Because the European Union is obliged to respect the judgments and decisions of the European Court of Human Rights, it must insist on their full implementation as a conditio sine qua non to further negotiations to with Turkey concerning a possible entry into the European Union.
- A new United Nations Initiative ?
In proposing the Annan Plan, the United Nations sacrificed a degree of its credibility. It is particularly distressing that the World Organization whose vocation it is to ban war and to condemn aggression, indirectly condoned such acts of aggression by allowing the impunity of the perpetrators and by acquiescing to the effects of the illegal occupation.
The United Nations, however, continues to have a role to play and can be potentially helpful in negotiating a compromise. Part of that compromise would be the waiver of prosecution and punishment of the perpetrators of crimes against peace, war crimes and crimes against humanity. Such waiver, however, should not encompass granting to the perpetrator the right to keep the fruits of the illegal war and occupation of Northern Cyprus.
Secretary-General Annan, or a future Secretary-General, may again be called upon to exercise his good offices to reach a compromise, which must be soundly based on international law, and consistent with prior United Nations decisions, resolutions, and studies (especially the 1997 Al Khasawneh reports of the Sub-Commission on Promotion and Protection of Human Rights).
In order to prepare the ground for a negotiated settlement, the UN Security Council or the General Assembly could ask the International Court of Justice, pursuant to article 96 of the United Nations Charter, to issue an advisory opinion on the “Legal Consequences of the Continued Occupation of Northern Cyprus by Turkey”, in which the issue of the repatriation of settlers could also be dealt with. This advisory opinion would build upon the 1971 advisory opinion on South-West Africa/Namibia and on the 2004 advisory opinion on the Wall being built by Israel on Palestine occupied territory.
Any new plan for Cyprus would have to be based on the following Basic Principles:
1) the self-determination of the people of Cyprus
2) state responsibility for aggression and military occupation
3) the right to return of internally displaced persons and refugees
4) the orderly repatriation of illegal settlers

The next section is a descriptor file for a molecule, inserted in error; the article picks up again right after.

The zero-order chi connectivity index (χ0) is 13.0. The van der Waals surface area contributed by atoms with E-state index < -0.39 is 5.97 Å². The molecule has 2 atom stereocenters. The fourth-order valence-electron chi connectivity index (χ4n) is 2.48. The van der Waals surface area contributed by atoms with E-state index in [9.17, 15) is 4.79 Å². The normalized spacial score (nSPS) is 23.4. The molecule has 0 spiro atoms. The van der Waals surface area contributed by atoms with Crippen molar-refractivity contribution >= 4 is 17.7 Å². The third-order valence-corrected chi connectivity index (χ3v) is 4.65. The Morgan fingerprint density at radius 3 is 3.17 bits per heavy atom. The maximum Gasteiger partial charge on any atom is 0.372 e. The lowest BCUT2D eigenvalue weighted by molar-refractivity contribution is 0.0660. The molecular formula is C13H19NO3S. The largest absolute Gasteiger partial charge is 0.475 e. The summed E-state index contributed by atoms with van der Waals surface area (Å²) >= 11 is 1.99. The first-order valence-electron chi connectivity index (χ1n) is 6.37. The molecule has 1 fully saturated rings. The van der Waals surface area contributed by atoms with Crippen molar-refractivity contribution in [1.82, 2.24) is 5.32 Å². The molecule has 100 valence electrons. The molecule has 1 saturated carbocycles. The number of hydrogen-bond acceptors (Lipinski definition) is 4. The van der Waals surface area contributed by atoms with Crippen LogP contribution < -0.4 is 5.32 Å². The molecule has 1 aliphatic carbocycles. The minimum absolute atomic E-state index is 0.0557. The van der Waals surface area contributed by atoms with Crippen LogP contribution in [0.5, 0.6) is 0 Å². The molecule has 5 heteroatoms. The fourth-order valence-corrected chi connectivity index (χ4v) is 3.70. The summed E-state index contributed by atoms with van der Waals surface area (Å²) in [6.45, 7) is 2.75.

5) the right to restitution and, if this is not possible because the property has been destroyed, the right to appropriate compensation
Let us look forward to a reasonable peace settlement based on the over-arching principle of equality and the imperatives of human rights.
© Draft/Alfred de Zayas/22 March 2005
UN Sub-Commission on Promotion and Protection of Human Rights, Final Report of the Special Rapporteur Awn Shawkat Al Khasawneh on the Human Rights Dimensions of Population Transfers and the Implantation of Settlers, E/CN.4/Sub.2/1997/23, especially annexes I and II.
Resolution on the right to return. UN Sub-Commission on Promotion and Protection of Human Rights, Doc. E/CN.4/Sub.2/Res/2002/30.
Report of the International Law Commission on the work of its forty-eighth session (6 May- 26 July 1996) General Assembly, Official Records, Fifty-first Session, Supplement No. 10 (A/51/10)
Cherif Bassiouni, The Statute of the International Criminal Court. A Documentary History. Transnational Publishers, Inc., New York 1998.
Kypros Chrysostomides, The Republic of Cyprus. A Study in International Law. Martinus Nijhoff Publishers, The Hague, 2000.
Jean Marie Henckaerts, Mass Expulsion in Modern International Law and Practice, Martinus Nijhoff, The Hague, 1995.
C.P. Ioannides, In Turkey’s Image, The Transformation of Occupied Cyprus into a Turkish Province, Caratzas, New Rochelle, New York, 1991.
Andreas Jacovides, “Cyprus_ the International Law Dimension”, 10 Amican Univesity Journal of International Law and Policy, pp. 1221 et seq.
Louikis G. Loucaides, Essays on the Developing Law of Human Rights, Martinus Nijhoff, Dordrecht, 1995.
Benjamin M. Meier, “Reunification of Cyprus: The Possibility of Peace in the Wake of Past Failure”, in 34 Cornell International Law Journal (2001), pp. 455 et seq.